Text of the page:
Some optimism for Friday the 13th!
When looking at the numbers in terms of overall number of infections in the United States over the past week, it looks as if the rate of increase of new COVID-19 infections is starting to flatten. This is particularly obvious when one looks at the seven-day averages in the national infection figures.
Given the large number of infectious people and the degree of rise observed over the past several weeks, many will be reluctant to suggest we may be starting to see the top of this third peak. In addition, this should not be taken as any indication that Americans should lower their guard or increase their social interactions at this time. It is also important to note that the stabilization is not apparent in all areas of the nation, especially given the high rates of infection in some areas.
Despite this, even hospitalizations appear to be trailing down in some of the hardest hit states, such as North and South Dakota and Wisconsin.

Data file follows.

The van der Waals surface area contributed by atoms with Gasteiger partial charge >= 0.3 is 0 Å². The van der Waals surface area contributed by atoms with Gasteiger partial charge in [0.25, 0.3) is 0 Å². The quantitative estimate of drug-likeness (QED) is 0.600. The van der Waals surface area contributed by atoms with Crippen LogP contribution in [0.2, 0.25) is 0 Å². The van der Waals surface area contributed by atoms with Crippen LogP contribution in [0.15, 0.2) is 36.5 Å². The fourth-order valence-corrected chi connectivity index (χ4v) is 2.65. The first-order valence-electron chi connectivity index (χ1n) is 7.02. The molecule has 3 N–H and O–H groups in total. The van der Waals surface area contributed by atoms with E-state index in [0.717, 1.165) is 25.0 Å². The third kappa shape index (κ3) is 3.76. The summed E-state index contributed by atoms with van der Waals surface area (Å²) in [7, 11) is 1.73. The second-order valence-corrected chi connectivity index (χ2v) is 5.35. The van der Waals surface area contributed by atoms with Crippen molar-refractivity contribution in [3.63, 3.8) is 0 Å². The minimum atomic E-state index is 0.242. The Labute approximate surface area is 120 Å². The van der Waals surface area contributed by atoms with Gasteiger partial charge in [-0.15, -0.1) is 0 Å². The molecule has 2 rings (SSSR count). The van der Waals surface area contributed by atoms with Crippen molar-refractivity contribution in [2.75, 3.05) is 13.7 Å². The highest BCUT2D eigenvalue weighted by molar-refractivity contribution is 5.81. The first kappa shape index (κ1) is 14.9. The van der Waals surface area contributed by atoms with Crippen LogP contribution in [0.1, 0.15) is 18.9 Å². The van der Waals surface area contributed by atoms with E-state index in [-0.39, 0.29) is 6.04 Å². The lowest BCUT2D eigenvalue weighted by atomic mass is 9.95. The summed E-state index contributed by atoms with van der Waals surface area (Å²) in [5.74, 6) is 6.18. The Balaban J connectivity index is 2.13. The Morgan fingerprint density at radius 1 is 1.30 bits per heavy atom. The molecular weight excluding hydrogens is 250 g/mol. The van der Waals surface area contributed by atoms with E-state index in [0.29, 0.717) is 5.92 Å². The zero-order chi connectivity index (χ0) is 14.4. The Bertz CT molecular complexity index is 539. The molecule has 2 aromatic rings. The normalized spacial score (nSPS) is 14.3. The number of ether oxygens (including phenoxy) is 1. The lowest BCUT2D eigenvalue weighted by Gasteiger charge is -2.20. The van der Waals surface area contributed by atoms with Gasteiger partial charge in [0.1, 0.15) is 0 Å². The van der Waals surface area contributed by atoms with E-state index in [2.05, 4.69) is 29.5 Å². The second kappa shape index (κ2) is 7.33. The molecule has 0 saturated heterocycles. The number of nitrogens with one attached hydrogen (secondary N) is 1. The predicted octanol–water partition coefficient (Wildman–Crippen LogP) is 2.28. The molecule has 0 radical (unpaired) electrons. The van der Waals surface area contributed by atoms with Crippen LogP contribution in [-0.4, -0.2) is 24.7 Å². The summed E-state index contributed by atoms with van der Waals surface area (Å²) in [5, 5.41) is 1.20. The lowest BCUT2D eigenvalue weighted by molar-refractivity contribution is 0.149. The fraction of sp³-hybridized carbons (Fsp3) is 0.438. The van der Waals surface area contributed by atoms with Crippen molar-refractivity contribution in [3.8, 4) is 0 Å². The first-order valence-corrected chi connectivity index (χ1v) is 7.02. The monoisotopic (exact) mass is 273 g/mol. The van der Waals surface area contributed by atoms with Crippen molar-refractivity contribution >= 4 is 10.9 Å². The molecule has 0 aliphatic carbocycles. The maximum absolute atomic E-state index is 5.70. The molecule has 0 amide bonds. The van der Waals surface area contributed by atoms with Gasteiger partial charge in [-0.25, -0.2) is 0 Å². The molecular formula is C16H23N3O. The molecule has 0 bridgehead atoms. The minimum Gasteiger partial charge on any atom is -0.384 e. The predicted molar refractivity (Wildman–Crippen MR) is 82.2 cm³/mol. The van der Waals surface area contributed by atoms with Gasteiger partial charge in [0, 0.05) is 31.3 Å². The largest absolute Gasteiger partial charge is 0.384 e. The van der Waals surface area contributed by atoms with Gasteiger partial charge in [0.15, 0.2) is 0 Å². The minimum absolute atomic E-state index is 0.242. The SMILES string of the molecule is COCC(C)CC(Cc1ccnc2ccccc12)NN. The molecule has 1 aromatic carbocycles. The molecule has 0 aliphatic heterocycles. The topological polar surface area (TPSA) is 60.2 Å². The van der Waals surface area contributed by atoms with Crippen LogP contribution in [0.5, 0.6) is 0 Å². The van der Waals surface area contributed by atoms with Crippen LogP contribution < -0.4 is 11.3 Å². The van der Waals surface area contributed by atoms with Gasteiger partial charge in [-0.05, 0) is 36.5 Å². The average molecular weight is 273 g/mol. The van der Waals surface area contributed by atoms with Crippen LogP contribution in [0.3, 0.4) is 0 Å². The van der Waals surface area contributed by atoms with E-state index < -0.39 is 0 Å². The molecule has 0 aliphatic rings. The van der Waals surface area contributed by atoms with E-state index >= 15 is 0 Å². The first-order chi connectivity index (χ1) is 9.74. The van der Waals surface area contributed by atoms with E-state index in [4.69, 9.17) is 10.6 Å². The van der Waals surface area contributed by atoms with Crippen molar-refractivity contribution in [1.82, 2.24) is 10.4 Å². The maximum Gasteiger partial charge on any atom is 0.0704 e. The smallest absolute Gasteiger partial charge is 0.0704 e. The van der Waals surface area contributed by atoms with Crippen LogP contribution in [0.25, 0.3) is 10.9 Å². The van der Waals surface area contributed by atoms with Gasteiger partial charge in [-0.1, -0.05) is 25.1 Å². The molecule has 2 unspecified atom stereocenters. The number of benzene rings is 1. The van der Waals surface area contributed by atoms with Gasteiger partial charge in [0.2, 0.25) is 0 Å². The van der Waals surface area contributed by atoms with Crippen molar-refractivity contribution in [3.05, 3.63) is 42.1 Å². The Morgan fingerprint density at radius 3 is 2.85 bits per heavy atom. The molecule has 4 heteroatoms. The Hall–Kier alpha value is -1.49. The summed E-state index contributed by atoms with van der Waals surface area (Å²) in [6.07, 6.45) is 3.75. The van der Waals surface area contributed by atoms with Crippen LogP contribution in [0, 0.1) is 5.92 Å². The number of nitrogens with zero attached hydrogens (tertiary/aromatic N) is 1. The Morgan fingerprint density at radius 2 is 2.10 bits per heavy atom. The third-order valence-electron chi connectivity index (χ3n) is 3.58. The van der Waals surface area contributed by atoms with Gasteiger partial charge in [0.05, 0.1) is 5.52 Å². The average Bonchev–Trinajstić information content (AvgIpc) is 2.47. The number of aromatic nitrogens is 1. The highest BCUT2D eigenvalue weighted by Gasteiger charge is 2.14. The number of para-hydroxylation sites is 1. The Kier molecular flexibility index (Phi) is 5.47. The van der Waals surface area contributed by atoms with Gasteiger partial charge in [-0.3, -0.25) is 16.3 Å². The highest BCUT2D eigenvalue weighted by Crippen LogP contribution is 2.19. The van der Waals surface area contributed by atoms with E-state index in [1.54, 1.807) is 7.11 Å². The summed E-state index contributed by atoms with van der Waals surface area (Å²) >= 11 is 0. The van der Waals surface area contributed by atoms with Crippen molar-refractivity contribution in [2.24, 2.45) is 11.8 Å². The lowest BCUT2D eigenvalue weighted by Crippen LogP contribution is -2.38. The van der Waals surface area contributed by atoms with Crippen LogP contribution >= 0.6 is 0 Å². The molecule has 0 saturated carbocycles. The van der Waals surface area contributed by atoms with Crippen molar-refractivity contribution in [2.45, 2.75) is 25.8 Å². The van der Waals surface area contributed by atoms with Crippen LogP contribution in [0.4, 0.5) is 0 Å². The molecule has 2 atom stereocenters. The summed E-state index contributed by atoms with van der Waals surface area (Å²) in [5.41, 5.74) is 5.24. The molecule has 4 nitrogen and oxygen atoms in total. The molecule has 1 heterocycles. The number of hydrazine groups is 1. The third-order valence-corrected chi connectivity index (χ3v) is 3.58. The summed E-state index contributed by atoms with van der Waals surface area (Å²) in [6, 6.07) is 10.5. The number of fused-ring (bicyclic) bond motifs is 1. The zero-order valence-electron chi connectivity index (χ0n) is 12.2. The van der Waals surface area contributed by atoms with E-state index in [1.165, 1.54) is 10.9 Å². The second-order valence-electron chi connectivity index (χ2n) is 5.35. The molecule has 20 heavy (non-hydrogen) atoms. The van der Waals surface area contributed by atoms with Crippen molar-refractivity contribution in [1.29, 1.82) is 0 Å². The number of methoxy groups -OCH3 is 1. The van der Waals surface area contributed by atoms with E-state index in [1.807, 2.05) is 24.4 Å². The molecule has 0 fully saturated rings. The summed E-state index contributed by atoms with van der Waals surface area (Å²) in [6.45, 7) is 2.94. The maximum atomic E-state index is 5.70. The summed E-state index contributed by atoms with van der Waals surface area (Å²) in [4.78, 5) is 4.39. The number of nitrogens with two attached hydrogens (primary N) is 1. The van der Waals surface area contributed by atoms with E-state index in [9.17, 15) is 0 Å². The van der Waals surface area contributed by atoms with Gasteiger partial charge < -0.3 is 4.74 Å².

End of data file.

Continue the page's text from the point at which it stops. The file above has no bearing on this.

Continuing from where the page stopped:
Other indications that the overall rate of increase in infections is decreasing are the Rt values. The R values (measure of virus spread) in most states reflect a decrease in the rate of new infections over two weeks ago, suggesting less infection activity (although still higher than a month ago).
Finally, the death rate from COVID-19 has not increased in this third peak anywhere near where it was in April! This is a remarkable accomplishment related to the quality of healthcare delivered in the United States along with the lessons learned from the first peak of COVID-19.
If we can just get this peak of COVID-19 infections under control through the holidays and are able to launch vaccinations early in January, life should get better.